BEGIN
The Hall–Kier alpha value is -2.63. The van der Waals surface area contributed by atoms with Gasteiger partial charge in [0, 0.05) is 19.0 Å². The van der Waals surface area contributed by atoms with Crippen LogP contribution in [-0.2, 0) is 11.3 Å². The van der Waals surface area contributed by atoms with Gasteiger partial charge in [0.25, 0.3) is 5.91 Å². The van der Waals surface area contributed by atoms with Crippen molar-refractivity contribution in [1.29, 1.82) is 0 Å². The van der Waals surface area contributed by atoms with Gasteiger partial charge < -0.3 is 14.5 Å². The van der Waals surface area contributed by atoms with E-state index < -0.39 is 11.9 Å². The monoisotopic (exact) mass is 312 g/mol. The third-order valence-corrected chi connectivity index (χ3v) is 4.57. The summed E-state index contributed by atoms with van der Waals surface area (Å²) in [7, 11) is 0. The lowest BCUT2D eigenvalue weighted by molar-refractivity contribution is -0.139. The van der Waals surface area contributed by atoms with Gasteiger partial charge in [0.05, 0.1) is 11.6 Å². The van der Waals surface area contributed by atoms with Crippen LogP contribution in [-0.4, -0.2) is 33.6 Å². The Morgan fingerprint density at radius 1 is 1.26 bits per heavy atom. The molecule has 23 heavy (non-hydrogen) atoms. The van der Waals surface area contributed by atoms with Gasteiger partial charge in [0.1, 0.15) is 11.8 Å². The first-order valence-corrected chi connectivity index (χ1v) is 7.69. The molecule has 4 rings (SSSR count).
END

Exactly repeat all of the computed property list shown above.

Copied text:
The Hall–Kier alpha value is -2.63. The van der Waals surface area contributed by atoms with Gasteiger partial charge in [0, 0.05) is 19.0 Å². The van der Waals surface area contributed by atoms with Crippen LogP contribution in [-0.2, 0) is 11.3 Å². The van der Waals surface area contributed by atoms with Gasteiger partial charge in [0.25, 0.3) is 5.91 Å². The van der Waals surface area contributed by atoms with Crippen molar-refractivity contribution in [1.29, 1.82) is 0 Å². The van der Waals surface area contributed by atoms with Gasteiger partial charge < -0.3 is 14.5 Å². The van der Waals surface area contributed by atoms with E-state index < -0.39 is 11.9 Å². The monoisotopic (exact) mass is 312 g/mol. The third-order valence-corrected chi connectivity index (χ3v) is 4.57. The summed E-state index contributed by atoms with van der Waals surface area (Å²) in [7, 11) is 0. The lowest BCUT2D eigenvalue weighted by molar-refractivity contribution is -0.139. The van der Waals surface area contributed by atoms with Gasteiger partial charge in [0.05, 0.1) is 11.6 Å². The van der Waals surface area contributed by atoms with Crippen LogP contribution in [-0.4, -0.2) is 33.6 Å². The Morgan fingerprint density at radius 1 is 1.26 bits per heavy atom. The molecule has 23 heavy (non-hydrogen) atoms. The van der Waals surface area contributed by atoms with Gasteiger partial charge in [0.1, 0.15) is 11.8 Å². The first-order valence-corrected chi connectivity index (χ1v) is 7.69. The molecule has 4 rings (SSSR count).